27 Foods Eaten by Mountain Man Zenas Leonard

Black bear.

Whether you appreciate wild food or history, you might find this list of foods eaten by mountain man Zenas Leonard interesting.

For one reason or another, the foods eaten by mountain men are something I find intriguing. Perhaps it is because of the self-reliance it highlights. It could be because of what we can learn about our food from learning about theirs. It also could be because every so often you come across something so disgusting you just can’t seem to forget it. In reality, all three of these factors likely add to my fixation on learning about the foods of the mountain men and others who were/are self-reliant. Recently one primary source I read and learned from was the diary of mountain man Zenas Leonard.

Zenas Leonard left Missouri in 1831 during the height of the Rocky Mountain Fur trade era. His journals describe not only his experience with other mountain men, but the great adventure he joined with Capt. Joe Walker to California. If you read the journal (at this link) you will notice that Leonard was not only an expert outdoorsman, but he also had an eye for culture as well. On several occasions he takes the time to learn about different people of an area. Near the end of the journal (starting on pg. 51) he describes his desire to live with the Crow and learn about “their internal mode of living.” After reading the journal you get the impression that he was looking to make some money, but was just as much concerned with learning, experiencing, and adventure. It is a good read if you enjoy the subject.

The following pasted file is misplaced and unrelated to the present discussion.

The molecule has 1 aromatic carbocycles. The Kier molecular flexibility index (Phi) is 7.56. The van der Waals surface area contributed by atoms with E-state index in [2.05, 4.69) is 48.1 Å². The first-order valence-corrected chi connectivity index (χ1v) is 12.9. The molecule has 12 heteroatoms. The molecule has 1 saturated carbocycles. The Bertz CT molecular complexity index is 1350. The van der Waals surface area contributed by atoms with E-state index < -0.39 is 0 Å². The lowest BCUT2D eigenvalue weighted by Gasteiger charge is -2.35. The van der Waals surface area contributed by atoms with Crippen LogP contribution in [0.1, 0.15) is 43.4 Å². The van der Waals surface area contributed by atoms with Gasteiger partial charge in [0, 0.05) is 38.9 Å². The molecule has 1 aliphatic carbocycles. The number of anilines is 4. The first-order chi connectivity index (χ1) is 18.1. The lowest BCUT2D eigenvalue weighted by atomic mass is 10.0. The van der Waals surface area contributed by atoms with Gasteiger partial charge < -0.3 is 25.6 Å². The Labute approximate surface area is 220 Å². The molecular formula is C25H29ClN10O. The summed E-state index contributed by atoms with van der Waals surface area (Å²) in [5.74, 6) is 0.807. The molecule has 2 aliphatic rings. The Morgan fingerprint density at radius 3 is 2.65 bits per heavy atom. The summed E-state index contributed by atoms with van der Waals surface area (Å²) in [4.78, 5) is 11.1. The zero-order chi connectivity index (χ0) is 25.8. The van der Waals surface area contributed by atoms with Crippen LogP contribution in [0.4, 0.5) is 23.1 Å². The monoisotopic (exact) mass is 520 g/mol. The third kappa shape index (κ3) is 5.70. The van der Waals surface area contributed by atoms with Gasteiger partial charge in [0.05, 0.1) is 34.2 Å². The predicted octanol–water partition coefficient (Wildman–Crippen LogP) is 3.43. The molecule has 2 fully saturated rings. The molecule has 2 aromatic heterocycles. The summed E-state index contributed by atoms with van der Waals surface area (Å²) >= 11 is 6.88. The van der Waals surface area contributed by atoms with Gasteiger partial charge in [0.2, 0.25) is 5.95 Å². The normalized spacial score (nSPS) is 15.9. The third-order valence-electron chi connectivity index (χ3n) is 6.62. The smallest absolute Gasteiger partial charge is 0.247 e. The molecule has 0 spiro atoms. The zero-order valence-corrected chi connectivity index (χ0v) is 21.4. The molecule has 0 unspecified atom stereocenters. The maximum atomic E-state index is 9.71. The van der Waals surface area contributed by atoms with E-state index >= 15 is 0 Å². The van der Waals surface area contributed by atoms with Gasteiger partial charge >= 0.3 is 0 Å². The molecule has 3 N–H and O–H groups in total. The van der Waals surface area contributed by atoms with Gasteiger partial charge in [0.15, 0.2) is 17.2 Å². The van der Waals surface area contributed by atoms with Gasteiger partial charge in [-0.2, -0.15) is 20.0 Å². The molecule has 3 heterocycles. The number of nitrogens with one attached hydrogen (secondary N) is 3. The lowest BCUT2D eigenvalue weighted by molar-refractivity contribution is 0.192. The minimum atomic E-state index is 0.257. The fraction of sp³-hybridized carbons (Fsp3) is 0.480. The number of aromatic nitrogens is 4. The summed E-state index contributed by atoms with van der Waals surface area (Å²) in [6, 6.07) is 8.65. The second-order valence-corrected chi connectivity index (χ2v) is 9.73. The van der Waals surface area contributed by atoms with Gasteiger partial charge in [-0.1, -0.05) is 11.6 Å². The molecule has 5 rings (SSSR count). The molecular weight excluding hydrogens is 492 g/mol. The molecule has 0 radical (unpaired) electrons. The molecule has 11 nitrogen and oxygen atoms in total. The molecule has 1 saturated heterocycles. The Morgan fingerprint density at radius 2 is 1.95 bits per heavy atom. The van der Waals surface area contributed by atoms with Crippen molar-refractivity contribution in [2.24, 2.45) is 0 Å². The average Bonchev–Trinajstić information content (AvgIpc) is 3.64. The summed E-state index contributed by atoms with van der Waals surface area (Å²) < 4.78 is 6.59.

As with several other journals, the Zenas Leonard journal devotes some attention to the foods he ate. This seems to be the case for several reasons. One, many of the foods were unique to him, and two, many times food was a huge issue in his life. While we sit down and eat 3 squares everyday, he and the other mountain men were never truly certain when their next meal would be. You can imagine how this would heighten your appreciation for a good meal.

If you are interested, here are the 27 foods that mountain man Zenas Leonard enjoyed, or otherwise ate, while living as a mountain man.

Corn (PG 1) – In trade from both the Kanza and Oto tribes.

Wild Turnips (PG 1) – From a band of Oto’s.

Muscles and Small Fish (PG 1) – Leonard mentions fishing on several occasions, more than the other journals I have read.

Horse.
Horses were commonly eaten during times of extreme hunger. Image via pixabay.

Horse (PG 1) – Leonard wasn’t in the West long before he had his first taste of horseflesh. Later during his time in the mountains (PG +26) he describes this practice on many occasions when the men were close to starvation. He also describes the painful feeling of killing a horse this way (PG 29); “It seemed to be the greatest cruelty to take your rifle, when your horse sinks to the ground from starvation, but still manifests a desire and a willingness to follow you, to shoot him in the head and then cut him up & take such parts of their flesh as extreme hunger along will render it possible for a human being to eat.” Certainly a somber tone to that entry. It also shows a side not often recognized in the mountaineers.

Wolves (PG 2) – In order to keep from starving.

Wild Cats (PG 2) – Leonard is unclear as to what kind of cat, but you would likely assume a bobcat.

Antelope (PG 2) – A staple food of the plains.

Elk (PG 2) – His first mentioned elk was enjoyed after an extended period of near starvation. In the next sentence he mentions the party was “refreshed” and “set out with unusual fine spirits.” One can only imagine how good that elk must have tasted.